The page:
There's a reason for the thin soil. In places like Europe, successive generations of plants dropped leaves and similar material onto the ground, over many thousands of years, and as this rotted it turned into farmer-friendly humus. In Australia before white settlement, a standard land management practice was to burn the forests to encourage new growth and to drive out the animals. (And perhaps even - who knows? - produce delicacies like roast wombat as a side effect.) As it happens, eucalypts like fires: the heat encourages seeds to germinate. The catch is that most non-eucalypt species don't like fires. Over time, you have a selective breeding program: the eucalypts thrive, and the other plant species die out. Australia now has a wealth of eucalypt species, and a severe paucity of other plant types.

Nowadays, as a matter of policy, we don't light fires in the bush, except for "back-burning" exercises that are supposed to reduce the fuel supply for the next big fire. Unfortunately we can't entirely eliminate the arsonists, so bushfires happen anyway. Even without the arsonists, plenty of fires are started by lightning or by cigarette butts thrown out of cars. Public sentiment, as dictated by our media reporters and radio shock jocks, concentrates on the number of people dead and the number of houses lost in a fire. In my opinion these are minor compared with the loss of compost, but it's hard to make people think about long-term effects.

The oil that makes gum trees such excellent bushfire fuel just happens to make the leaves very poor compost material. The leaves fall to the ground, dry out, and then I suppose the remnants are carried away by ants. In a typical European forest, you'll find mulch underfoot. In a typical Australian forest, you'll find twigs and gravel. If you're lucky, you'll find grass. The grass does produce compost, I believe, but it's a slow process because there's not a lot of grass.

Ploughing might improve matters. If you mix dead grass in with the clay you'll get ... well, now that I think of it you'll get mud bricks. Back to the drawing board.

As you penetrate inland, the trees are further apart and the grass and cows turn brown. (Further south, you get small white fluffy cows. I think they're called sheep.) The other important characteristic - the one that defines the country, I think - is the lack of rain.

A little west of Goulburn there is an impressive array of wind generators. They all face towards Canberra, the national capital. This says something, I think, about the direction of the prevailing hot air.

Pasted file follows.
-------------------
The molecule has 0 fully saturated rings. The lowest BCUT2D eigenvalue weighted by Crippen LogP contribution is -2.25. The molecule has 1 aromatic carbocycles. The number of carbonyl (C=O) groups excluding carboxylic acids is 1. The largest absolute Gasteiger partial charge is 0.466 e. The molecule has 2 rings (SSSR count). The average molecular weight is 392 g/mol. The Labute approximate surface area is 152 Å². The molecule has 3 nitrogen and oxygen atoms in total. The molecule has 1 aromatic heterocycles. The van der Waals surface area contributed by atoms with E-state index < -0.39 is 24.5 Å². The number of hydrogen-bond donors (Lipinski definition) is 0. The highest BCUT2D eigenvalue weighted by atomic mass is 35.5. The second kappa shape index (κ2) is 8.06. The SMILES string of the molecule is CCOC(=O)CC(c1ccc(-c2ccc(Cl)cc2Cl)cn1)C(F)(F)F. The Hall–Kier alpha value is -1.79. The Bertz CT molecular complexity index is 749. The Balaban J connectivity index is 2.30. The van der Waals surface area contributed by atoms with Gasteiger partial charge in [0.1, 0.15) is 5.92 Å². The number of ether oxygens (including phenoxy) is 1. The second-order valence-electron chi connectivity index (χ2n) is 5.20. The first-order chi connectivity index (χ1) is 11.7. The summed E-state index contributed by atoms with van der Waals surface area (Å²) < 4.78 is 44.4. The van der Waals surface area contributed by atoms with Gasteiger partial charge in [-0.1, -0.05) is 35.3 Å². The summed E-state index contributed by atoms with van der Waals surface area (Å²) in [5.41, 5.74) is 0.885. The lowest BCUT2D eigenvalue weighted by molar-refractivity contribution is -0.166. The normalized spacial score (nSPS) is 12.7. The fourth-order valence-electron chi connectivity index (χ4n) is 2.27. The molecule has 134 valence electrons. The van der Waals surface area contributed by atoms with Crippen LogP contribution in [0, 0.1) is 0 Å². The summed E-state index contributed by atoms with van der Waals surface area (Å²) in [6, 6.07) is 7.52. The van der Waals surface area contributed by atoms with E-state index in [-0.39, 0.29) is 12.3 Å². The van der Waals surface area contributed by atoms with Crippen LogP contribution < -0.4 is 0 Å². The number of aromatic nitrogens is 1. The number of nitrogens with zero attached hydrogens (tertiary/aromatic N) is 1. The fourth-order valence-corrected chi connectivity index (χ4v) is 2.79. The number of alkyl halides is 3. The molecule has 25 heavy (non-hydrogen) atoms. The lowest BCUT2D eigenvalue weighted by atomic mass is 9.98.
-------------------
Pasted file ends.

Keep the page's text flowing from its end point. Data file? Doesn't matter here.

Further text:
The NSW Southern Highlands made me stop (metaphorically) and think about the meaning of the word "highlands". It's a region of low rolling hills. True, the rockier crags look a bit forbidding, and I would probably retract that "low" if I had to climb one of the hills. Now that I think of it, the car did struggle on the approach to some of the cuttings, and some of the hills look a lot like the Vancouver ski slopes we've been seeing on TV. (Without the snow, of course. It's hard to keep a good snow cover when the temperature hovers in the 30-40 degree range. It does get down to 0 on winter nights, but that's still not low enough for snow. The winter-sports regions are further south-east.) Still, there's no real sense of being in the mountains. Australia doesn't have much in the way of mountains anyway. One climbs gradually when entering this region, and who is to say  whether the road had more ups than downs? Technically, though, this is indeed a highland region in terms of height above sea level.

The McDonald's advertising sign outside Yass has been changed. It used to say "MYASS 17 km". Now it says "M 17 km", with some other stuff in smaller letters. Somebody in the company finally noticed.

To compensate, there is a Macca's sign south of Gundagai that says "I spy something starting with F", with a picture of a container of f*****' chips. I'm surprised that they can get away with this at the side of a national highway.

Ever since leaving Goulburn I had been chasing a storm. The dark clouds on the horizon held promise of a drop in temperature. (This was important: I never got around to fixing the air conditioning in my car.) When I arrived in Gundagai - the town where I had decided to spend the night - there were some satisfactory flashes and loud booms. Unfortunately, the storm skirted the town. We did get some mild rain, though, and a wind that dropped the temperature. Motels in this country almost always have air conditioning - and certainly I kept mine on all night - which let us forget about the outside temperature; but one can never forget the likely temperature on the next day.